• After I was done fixing the servers (which took me all day, i.e. roughly 7 hours) I had 6 megabytes of crap in zipped folders from each of the four infected servers for our sysadmin to look at. I had already looked at most of it and found a lot of fun things like passwords, FXP board names and the tactics used by these kind of hackers to hide their stuff on a compromised server.

  • PeeWee's package of tools consisted mostly of a hacked version of the Serv-U FTP server, a few trojans and droppers, a command-line remote access tool, and Hacker Defender.

Now, not all of you might be familiar with Hacker Defender (aka 'Hxdef'), so take it from me: it's the absolute worst of all rootkits. If there is an entry in the dictionary for 'most perfect rootkit written by most unscrupulous person', there would be a picture of Hacker Defender next to it. The guy who wrote is actually started selling it at some point, in a variety of versions on his website (which doesn't exist anymore), ranging from standard (just the rootkit) to 'Gold' (the rootkit, with all possible antivirus-evading technology, a very strong encryption on the .exe and a unique signature) for prices ranging from $100 to $300 or so. The website also included a movie clip from a Windows machine being infected with it, followed by a few minutes of using over half a dozen anti-rootkit programs on the same system, none of which found Hacker Defender. It's that hard to remove. But it's not perfect. Especially not the version that had been installed on our servers.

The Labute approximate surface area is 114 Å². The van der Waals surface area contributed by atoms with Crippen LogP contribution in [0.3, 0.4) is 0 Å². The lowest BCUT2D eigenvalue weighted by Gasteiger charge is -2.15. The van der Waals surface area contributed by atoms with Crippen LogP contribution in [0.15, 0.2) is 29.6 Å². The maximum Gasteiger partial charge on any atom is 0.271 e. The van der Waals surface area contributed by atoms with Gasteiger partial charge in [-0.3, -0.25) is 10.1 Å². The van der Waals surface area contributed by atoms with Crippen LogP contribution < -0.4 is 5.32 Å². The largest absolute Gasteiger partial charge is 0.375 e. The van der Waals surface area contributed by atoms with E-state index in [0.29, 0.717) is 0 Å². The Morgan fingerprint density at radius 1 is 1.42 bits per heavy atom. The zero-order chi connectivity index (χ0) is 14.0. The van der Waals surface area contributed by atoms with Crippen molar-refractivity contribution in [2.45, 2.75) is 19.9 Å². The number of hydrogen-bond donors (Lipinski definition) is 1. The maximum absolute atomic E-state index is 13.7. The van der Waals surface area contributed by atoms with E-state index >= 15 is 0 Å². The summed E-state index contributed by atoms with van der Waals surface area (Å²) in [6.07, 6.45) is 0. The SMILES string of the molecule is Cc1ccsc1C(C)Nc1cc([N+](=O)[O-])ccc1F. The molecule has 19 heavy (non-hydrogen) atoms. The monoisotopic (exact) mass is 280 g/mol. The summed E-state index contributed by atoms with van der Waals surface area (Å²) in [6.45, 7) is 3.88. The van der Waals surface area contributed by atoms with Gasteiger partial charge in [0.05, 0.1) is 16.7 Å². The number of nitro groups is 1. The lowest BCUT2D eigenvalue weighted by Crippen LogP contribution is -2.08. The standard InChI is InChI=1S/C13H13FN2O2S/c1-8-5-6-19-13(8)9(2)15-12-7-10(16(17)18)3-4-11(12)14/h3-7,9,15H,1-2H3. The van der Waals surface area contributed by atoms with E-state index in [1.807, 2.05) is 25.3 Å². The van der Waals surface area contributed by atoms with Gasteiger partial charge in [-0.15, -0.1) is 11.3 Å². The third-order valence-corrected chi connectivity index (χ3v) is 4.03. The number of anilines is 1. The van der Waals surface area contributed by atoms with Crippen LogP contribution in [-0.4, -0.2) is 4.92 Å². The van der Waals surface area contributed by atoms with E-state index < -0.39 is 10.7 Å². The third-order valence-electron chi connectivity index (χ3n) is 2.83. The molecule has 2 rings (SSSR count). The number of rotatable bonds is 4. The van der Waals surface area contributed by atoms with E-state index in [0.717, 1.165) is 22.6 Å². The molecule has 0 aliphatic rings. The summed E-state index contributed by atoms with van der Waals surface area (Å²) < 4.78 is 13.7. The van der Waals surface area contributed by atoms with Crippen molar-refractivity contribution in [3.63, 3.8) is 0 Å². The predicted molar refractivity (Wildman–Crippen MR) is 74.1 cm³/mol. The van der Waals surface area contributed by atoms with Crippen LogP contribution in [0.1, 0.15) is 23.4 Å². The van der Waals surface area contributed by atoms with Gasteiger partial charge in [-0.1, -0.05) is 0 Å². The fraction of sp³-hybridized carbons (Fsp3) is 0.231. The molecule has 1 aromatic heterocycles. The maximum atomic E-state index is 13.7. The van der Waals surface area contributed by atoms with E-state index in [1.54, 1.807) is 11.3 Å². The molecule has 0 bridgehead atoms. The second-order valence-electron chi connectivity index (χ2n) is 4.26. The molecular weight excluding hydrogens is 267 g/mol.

Basically, all you have to do to remove the standard 'free' version of Hxdef, is run SysInternals' Rootkit Revealer to find the name of the Hxdef service, and stop that service. The rootkit will then remove all of its hooks from the system, and uninstall itself completely. So stopping the proper service will not only uncloak any hidden stuff, it will also disable and delete the associated service! It's great - like groping for the lightswitch in a dark room, finding it, flipping it, and then seeing a circle of monsters around you that have been frozen by the light.
After you stop the Hxdef service, you are left with three files: the rootkit itself (something .exe), the kernel-mode driver (something .sys) and the configuration file for the rootkit (something .ini). The only thing that's left to do is open the configuration file in Notepad, delete the obfuscating crap that has been put in there to evade antivirus detection, and you know what the Hxdef rootkit was hiding. And then you can delete that. In my case, this was mostly ftp server files, Registry keys for hidden services (like 'Logical Disk Manager client services', 'Microsoft Netlog' and more important-sounding crap), and the rootkit files itself. Since the four new FXP sites were not much older than one hour, there weren't even any warez on them yet!

So is removing Hacker Defender that easy?
And do you understand why?
Because the guys at SysInternals are the smartest bloody programmers I know. - Thank you, Mark Russinovich and Bryce Cogswell!